IN THE COURT OF APPEALS OF NORTH CAROLINA No. COA17-311 Filed: 3 October 2017 Pitt County, No. 14 CRS 55014-15 STATE OF NORTH CAROLINA, v. LINWOOD EARL GREENE, Defendant. Appeal by defendant from order entered 14 November 2016 by Judge Jeffery B. Foster in Pitt County Superior Court. Heard in the Court of Appeals 6 September 2017. Attorney General Joshua H. Stein, by Special Deputy Attorney General Joseph Finarelli, for the State. Appellate Defender Glenn Gerding, by Assistant Appellate Defender James R. Grant, for defendant-appellant. ZACHARY, Judge. Defendant appeals the Satellite-Based Monitoring Order entered after his Alford plea to two counts of taking indecent liberties with a child. Defendant argues on appeal that the trial court erred in ordering lifetime satellite-based monitoring in the absence of evidence from the State that this was a reasonable search of defendant. We agree, and conclude that this matter must be reversed. Background STATE V. GREENE Opinion of the Court Defendant Linwood Earl Greene (defendant) was indicted on 27 October 2014 and on 14 July 2015 for sex offense with a 13, 14, or 15-year old child. On 15 August 2016, defendant entered an Alford plea before the Honorable Walter H. Godwin, Jr. to two counts of taking indecent liberties with a child. Judge Godwin then entered an order sentencing defendant to an active term of twenty-six to forty-one months’ imprisonment and requiring that defendant register as a sex offender for the remainder of his natural life. No order regarding satellite-based monitoring was entered on that day. On 14 November 2016, a satellite-based monitoring determination hearing was held upon the State’s application before the Honorable Jeffery B. Foster. Defendant filed a Motion to Dismiss the State’s Application for Satellite-Based Monitoring prior to the hearing. At the satellite-based monitoring hearing, the State put forth evidence establishing that defendant had a prior conviction of misdemeanor sexual battery, in addition to his conviction on 15 August 2016 of two counts of taking indecent liberties with a child. The State offered no further evidence beyond defendant’s criminal record. The trial court heard arguments from both parties. Referencing his motion to dismiss, defendant challenged the constitutionality of the lifetime satellite-based monitoring enrollment by citing Grady v. North Carolina, State v. Blue, and State v. Morris, positing that the State had not met its burden of establishing, under a totality -2- STATE V. GREENE Opinion of the Court of the circumstances, the reasonableness of the satellite-based monitoring program in light of both the State’s interests and defendant’s privacy interests. The trial court denied defendant’s motion to dismiss, reasoning “that based on the fact that this is the second conviction that . . . defendant has accumulated of a sexual nature, . . . his privacy interests are outweighed by the State’s interest in protecting future victims.” Judge Foster then ordered that defendant be enrolled in the satellite-based monitoring program for the remainder of his natural life. On appeal, defendant argues that the trial court erred in ordering lifetime satellite-based monitoring because the State’s evidence was insufficient to establish that the enrollment constituted a reasonable Fourth Amendment search under Grady v. North Carolina, State v. Blue, and State v. Morris. The State has conceded this point. However, the State contends that it should have a chance to supplement its evidence, upon remand from this Court, in order to support the finding that enrolling defendant in lifetime satellite-based monitoring is a reasonable Fourth Amendment search. Defendant argues that this Court should reverse without remand. Accordingly, the only issue before us involves the appropriate remedy. Discussion The United States Supreme Court has held that North Carolina’s satellitebased monitoring program constitutes a search for purposes of the Fourth Amendment. Grady v. North Carolina, 575 U.S. ___, ___, 191 L. Ed. 2d 459, 462, -3- STATE V. GREENE Opinion of the Court (2015). As such, North Carolina courts must first “examine whether the State’s monitoring program is reasonable—when properly viewed as a search”—before subjecting a defendant to its enrollment. Id. at ___, 191 L. Ed. 2d at 463. This reasonableness inquiry requires the court to analyze the “totality of the circumstances, including the nature and purpose of the search and the extent to which the search intrudes upon reasonable privacy expectations.” Id. at ___, 191 L.Ed 2d at 462. These satellite-based monitoring proceedings, while seemingly criminal in nature, are instead characterized as “civil regulatory” proceedings. State v. Brooks, 204 N.C. App. 193, 194, 693 S.E.2d 204, 206 (2010). Notwithstanding the fact that satellite-based monitoring proceedings are civil proceedings, the State argues that the civil bench proceeding standard, pursuant to which “[a] dismissal under Rule 41(b) should be granted if the plaintiff has shown no right to relief[,]”—is inapplicable here. Hill v. Lassiter, 135 N.C. App. 515, 517, 520 S.E.2d 797, 800 (1999). In so arguing, the State reasons that in satellite-based monitoring proceedings, the State is not specifically referred to as “the plaintiff.” This reasoning is far too technical and detracts from the true substance of satellite-based monitoring proceedings. Viewed in the civil context, the State is undoubtedly the party seeking relief in a satellite-based monitoring proceeding. See N.C. Gen. Stat. § 14-208.40A(a). -4- STATE V. GREENE Opinion of the Court Next, the State argues that remand is proper under State v. Blue and State v. Morris. After Grady was decided, there was some uncertainty concerning the scope of the State’s burden at satellite-based monitoring proceedings, and several cases came up to this Court in the midst of that uncertainty. See State v. Blue, ___ N.C. App. ___, 783 S.E.2d 524 (2016); State v. Morris, ___ N.C. App. ___, 783 S.E.2d 528 (2016). Blue and Morris resolved those uncertainties, however, as this Court made it abundantly clear that “the State shall bear the burden of proving that the [satellite-based monitoring] program is reasonable.” Blue, ___ N.C. App. at ___, 783 S.E.2d at 527; Morris, ___ N.C. App. at ___, 783 S.E.2d at 530. But, having just resolved the uncertainty, it was necessary for this Court to remand Blue and Morris so that the State would have an appropriate opportunity to establish its burden. See Blue, ___ N.C. App. at ___, 783 S.E.2d at 527; State v. Morris, ___ N.C. App. at ___, 783 S.E.2d at 529 (remand appropriate where “the trial court simply considered the case of Grady v. North Carolina, and summarily concluded that registration and lifetime satellite-based monitoring constitutes a reasonable search or seizure of the person and is required by statute[]”) (internal citations and quotation marks omitted). However, this case is entirely distinguishable, as the nature of the State’s burden was no longer uncertain at the time of defendant’s satellite-based monitoring hearing. -5- STATE V. GREENE Opinion of the Court Blue and Morris made clear that a case for satellite-based monitoring is the State’s to make. The State concedes it has not done so. Even accepting its burden, the State contends that, “[a]s with any appellate reversal of a trial court’s determination that plaintiff’s evidence is legally sufficient, nothing . . . precludes the Appellate Division from determining in a proper case that plaintiff[-]appellee is nevertheless entitled to a new trial.” Harrell v. W.B. Lloyd Constr. Co., 300 N.C. 353, 358, 266 S.E.2d 626, 630 (1980) (citations omitted) (emphasis in the original). In Harrell, however, remand was appropriate because “incompetent evidence ha[d] been erroneously considered by the trial judge in his ruling on the sufficiency of plaintiff’s evidence.” Id. at 358, 266 S.E.2d at 630 (citations omitted). The evidence was insufficient in light of the improperly considered evidence. Id. Therefore, it was necessary to remand the case in order for the trial court to consider the matter anew absent the erroneously admitted evidence. In contrast, there has been no contention in this case that the State’s evidence was improperly considered by the trial court. The conceded error instead involves the State’s evidence having been too scant to satisfy its burden under the requirements of Grady. Because “dismissal under Rule 41(b) is to be granted if the plaintiff has shown no right to relief[,]” having conceded the trial court’s error, the State must likewise concede that the proper outcome below would have been for the trial court to grant defendant’s motion and dismiss the satellite-based monitoring proceeding against -6- STATE V. GREENE Opinion of the Court him. 1 See Jones v. Nationwide Mut. Ins. Co., 42 N.C. App. 43, 46-47, 255 S.E.2d 617, 619 (1979). And if, as the State’s concession requires, the trial court had properly dismissed the satellite-based monitoring application, the matter would have ended there. The State cites no authority suggesting that it would have been permitted to “try again” by applying for yet another satellite-based monitoring hearing against defendant, in the hopes of this time having gathered enough evidence. Instead, the result of the trial court’s dismissal would have been just that—a dismissal, and it is the duty of this Court to effectuate that result. Conclusion We reverse the trial court’s order denying defendant’s motion to dismiss the State’s application for satellite-based monitoring. REVERSED. Judges CALABRIA and MURPHY concur. 1 Both parties correctly note that defendant’s motion for a “directed verdict” should have been more properly characterized as a “motion for involuntary dismissal” pursuant to N.C. Gen. Stat. § 1A1, Rule 41(b) (2017). See Hill, 135 N.C. App. at 517, 520 S.E.2d at 800 (“When a motion to dismiss under Rule 41(b) is incorrectly designated as one for a directed verdict, it may be treated as a motion for involuntary dismissal.”) (citation omitted). -7-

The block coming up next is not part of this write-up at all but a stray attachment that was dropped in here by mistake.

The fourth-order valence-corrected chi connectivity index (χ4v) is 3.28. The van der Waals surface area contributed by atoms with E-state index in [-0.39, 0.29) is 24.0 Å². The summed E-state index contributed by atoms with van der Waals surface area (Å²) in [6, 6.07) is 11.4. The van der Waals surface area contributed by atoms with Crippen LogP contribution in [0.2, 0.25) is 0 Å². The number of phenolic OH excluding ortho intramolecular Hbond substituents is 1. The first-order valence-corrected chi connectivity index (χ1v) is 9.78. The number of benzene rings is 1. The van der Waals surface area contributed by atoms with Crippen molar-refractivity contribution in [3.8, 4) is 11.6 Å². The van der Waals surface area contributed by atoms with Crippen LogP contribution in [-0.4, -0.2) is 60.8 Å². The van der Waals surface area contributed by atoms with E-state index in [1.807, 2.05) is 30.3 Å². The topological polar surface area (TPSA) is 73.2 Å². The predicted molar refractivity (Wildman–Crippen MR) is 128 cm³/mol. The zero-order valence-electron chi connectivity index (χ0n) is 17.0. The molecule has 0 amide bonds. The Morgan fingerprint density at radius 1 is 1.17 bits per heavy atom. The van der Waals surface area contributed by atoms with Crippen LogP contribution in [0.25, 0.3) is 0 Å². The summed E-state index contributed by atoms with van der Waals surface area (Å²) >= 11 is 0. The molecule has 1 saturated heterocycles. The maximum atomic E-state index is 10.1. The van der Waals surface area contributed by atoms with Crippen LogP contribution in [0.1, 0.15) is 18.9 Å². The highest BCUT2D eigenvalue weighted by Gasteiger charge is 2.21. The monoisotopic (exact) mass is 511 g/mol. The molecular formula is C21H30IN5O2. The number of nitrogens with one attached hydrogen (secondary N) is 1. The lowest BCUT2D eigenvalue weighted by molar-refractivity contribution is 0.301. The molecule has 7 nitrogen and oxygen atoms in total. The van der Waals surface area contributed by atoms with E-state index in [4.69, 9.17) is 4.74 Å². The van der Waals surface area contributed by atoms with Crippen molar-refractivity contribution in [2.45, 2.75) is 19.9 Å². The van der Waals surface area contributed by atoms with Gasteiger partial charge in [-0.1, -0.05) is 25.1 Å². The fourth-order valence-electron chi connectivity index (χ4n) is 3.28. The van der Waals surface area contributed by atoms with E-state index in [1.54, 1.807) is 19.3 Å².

Some case metadata and case summaries were written with the help of AI, which can produce inaccuracies. You should read the full case before relying on it for legal research purposes.

This site is protected by reCAPTCHA and the Google Privacy Policy and Terms of Service apply.